Jon Petter A. Stoor: Suicide among Sámi – Cultural meanings of suicide and interventions for suicide prevention in Nordic parts of Sápmi

Doktogradsavhandling om selvmord blant samer. Målet med denne studien var å utforske og belyse hvordan selvmord forstås blant samer og hvilke konkrete tiltak som er iverksatt for å forhindre selvmord blant samer i nordiske deler av Sápmi. Tekst på engelsk.

In suicidological research, it is well known that suicide rates differ, sometimes to a great extent, between countries, sexes, religious and ethnic populations. It has been suggested that in-depth exploration of social, cultural, contextual and historical perspectives on suicide is needed to explain this, and increase efficacy of prevention efforts. Sámi are the Indigenous people who traditionally live in northern parts of Norway, Sweden, Finland and north-western Russia (the Kola Peninsula). Generally, Sámi seem to enjoy good health along with the majority populations, at least in jurisdictions where some data is available (no Russian data is available). However, suicide is considered a major public health issue among Sámi, as it is globally. Sámi men have died more often by suicide than the majority populations in Nordic countries, ranging from 17% excess in Sweden (1961–2000), to 150% excess in Finland (1997–2005). An increased focus on the importance of reducing suicide among Sámi has led to creation of a ‘Plan for suicide prevention among Sámi in Norway, Sweden and Finland’ in 2017. However, research on this issue is still very limited and mainly includes cohort studies on suicide mortality and cross-sectional studies on suicidal behaviour. There are no studies that have evaluated suicide prevention programs among Sámi.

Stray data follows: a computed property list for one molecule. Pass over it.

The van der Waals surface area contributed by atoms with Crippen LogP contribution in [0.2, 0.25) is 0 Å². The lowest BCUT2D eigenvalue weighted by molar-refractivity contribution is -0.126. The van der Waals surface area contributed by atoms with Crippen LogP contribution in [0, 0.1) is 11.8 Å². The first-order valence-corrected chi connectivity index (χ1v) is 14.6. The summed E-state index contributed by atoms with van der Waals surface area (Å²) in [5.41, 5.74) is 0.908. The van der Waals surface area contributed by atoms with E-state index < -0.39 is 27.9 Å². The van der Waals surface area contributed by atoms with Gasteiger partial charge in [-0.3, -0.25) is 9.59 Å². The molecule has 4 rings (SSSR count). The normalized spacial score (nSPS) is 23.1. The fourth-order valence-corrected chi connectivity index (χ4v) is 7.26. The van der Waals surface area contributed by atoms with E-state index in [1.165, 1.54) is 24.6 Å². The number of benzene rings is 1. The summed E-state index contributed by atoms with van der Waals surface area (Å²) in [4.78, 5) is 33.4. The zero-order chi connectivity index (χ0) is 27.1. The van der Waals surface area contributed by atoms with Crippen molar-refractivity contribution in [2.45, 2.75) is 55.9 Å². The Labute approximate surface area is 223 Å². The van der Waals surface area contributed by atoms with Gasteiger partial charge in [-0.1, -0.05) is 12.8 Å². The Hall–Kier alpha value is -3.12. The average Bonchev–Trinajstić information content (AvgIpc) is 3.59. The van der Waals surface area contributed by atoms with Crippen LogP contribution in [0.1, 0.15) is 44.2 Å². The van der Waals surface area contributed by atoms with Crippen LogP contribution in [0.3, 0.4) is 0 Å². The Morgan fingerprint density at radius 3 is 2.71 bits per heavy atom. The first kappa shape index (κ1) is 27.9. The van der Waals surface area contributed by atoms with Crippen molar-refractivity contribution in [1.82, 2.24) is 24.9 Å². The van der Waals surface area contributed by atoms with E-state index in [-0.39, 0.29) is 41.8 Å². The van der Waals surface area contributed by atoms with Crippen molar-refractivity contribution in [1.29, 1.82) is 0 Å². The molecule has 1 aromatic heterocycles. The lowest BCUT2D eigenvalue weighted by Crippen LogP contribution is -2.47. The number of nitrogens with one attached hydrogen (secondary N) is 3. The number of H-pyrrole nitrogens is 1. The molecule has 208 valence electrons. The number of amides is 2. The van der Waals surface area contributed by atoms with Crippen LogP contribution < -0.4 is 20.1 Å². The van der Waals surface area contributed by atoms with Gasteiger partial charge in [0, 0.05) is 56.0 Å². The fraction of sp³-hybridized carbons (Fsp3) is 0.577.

The overarching aim of this thesis was to explore and elucidate how suicide is understood among Sámi and what specific actions have been taken to prevent suicide among Sámi in Nordic parts of Sápmi.

The findings in studies I and II show that there are ways of investigating culture-specific understandings of suicide among Sámi, and that suicide among Sámi is currently understood to be linked to the difficulties of maintaining Sámi identities. As regards prevention, it is suggested that the dominant rationales for suicide prevention were addressing shortcomings on individual and relational levels, and raising awareness in the general public. This threatens to obscure more critical approaches such as broadening perspectives in prevention planning, improving health systems for Sámi, and promoting cultural empowerment among Sámi. To improve evaluation and identify most promising practices, increased support regarding development of plans and implementation for evaluation components is needed.

Department of Community Medicine, TFaculty of Health Sciences, UiT – the Arctic University of Norway, 2020. 180 s.